On many a day this winter, I woke up, made a mug of coffee — and drove into a snowstorm.
Heading up Teton Pass that connects Wyoming and Idaho, I watched rear tires spin fecklessly, ABS systems bring cars to a lurching halt, and drivers erratically turn off Highway 22 at full speed, unaware that friction and inertia were not on their side.
And as always, I thought to myself, “We have some learning to do here.”
No one is born knowing how to drive in the snow. Even I — a student of physics, with a childhood split between Alaska and Minnesota — didn’t have innate skills for driving in the snow when I acquired my license. I had to pay my dues, including getting stuck in a ditch more times than I've ever admitted to my mother. Eventually, I came to realize that winter driving is comparable to the race between turtle and hare; you win by going slower.
But let's face it, you’re not going to listen to the advice from some random guy on the internet. So, instead of offering tips for safer and more respectful driving, I’ll write about the opposite side of the coin: the stuff you’ll want when you’re stuck in the snow, embarrassed as hell and waiting for AAA to save your cold butt.
These probably aren’t gifts you’re likely to get at Christmas, or currently fawning over in a curated online shopping cart. No, these are tools — tools to help you become a better driver, help you wait for help more comfortably should the need arise, and — for the real go-getters — help you get unstuck without the aid of a tow truck.
Durable leather gloves are, quite literally, worth their weight in gold–and these are some of the best. I often drive with them, too. Bonus points if you add hand warmers.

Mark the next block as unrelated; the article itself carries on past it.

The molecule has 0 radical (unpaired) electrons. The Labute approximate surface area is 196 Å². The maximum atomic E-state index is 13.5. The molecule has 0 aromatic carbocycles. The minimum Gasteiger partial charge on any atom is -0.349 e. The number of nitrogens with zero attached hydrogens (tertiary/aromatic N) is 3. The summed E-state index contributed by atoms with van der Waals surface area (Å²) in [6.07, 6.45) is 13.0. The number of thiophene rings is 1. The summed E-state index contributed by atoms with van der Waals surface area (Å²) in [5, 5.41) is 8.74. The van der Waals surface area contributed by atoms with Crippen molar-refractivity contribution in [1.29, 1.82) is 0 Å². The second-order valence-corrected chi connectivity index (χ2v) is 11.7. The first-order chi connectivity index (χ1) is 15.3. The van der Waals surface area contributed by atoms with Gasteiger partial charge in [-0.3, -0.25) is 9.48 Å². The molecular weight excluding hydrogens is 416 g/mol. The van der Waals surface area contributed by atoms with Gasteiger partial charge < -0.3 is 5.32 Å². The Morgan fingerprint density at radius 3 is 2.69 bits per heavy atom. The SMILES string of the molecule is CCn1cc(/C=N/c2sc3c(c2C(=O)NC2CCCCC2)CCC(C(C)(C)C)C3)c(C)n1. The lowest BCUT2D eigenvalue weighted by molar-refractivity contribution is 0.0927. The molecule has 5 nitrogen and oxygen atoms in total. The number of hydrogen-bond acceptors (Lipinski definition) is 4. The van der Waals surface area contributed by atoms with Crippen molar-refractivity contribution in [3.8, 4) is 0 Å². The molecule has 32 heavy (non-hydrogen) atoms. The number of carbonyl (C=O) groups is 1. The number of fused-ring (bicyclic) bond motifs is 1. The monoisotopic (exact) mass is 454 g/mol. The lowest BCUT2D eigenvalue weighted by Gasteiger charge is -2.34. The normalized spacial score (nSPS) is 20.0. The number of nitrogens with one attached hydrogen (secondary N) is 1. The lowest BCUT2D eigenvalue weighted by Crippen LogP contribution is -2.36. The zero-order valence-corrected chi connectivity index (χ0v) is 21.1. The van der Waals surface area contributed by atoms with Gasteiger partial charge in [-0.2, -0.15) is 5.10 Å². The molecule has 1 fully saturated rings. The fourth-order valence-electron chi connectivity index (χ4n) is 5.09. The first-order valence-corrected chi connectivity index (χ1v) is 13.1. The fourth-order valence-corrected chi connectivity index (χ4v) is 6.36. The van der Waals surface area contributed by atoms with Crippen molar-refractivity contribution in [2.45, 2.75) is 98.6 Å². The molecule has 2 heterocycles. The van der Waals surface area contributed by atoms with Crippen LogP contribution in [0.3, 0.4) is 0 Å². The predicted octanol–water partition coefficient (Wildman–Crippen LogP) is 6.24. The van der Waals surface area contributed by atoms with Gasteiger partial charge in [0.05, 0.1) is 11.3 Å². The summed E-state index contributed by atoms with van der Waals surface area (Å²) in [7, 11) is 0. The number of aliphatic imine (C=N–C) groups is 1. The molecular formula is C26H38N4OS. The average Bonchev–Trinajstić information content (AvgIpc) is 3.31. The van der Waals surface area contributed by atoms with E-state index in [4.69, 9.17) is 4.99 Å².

It'd be kind of silly for us to award bonus points for hand warmers and not include them in this list.
A portable shovel has helped me out of a few miscalculations, and I bet it’ll help you do the same. Durable and easy to stow, one of these punches above its weight class.
A good blanket can be the difference between life and death if you're stuck in the cold. This one offers the added bonus of a heating function that can work off either a car's 12-volt power or a USB charging brick.
Warm, waterproof, and easy to slip on and off, these are the perfect winter boots to throw in the car. I use them for shoveling the driveway, walking the dog — and pretty much always when driving in winter.
For most oh-shit-I’m-sliding-into-a-ditch mistakes, the solution is simple: waive down a friendly stranger and have them pull you out. To do that, it helps to have a tow rope. This is a great one.
We picked the best tires to help you stay mobile through the winter months.
If you happen to be on a less-traffic road, another solution: get yourself unstuck. To do so, first dig out the wheels and make an exit, then use these for added traction.
This merino wool sock is made for all kinds of outdoor adventures, and will keep you warm and comfortable even in wet conditions. It’s worth packing an extra pair in your glove box, just in case.
Wait, you don't have a snow broom in your car already? Stop messing around and buy one.
There are enough problems to worry about in winter without adding in the usual all-season issues — like a dead battery. Make sure you're never stranded for lack of a charge with a good portable jump starter.
These top picks for lightweight, innovative down jackets will keep you warm from when the leaves fly until the snow melts in the spring.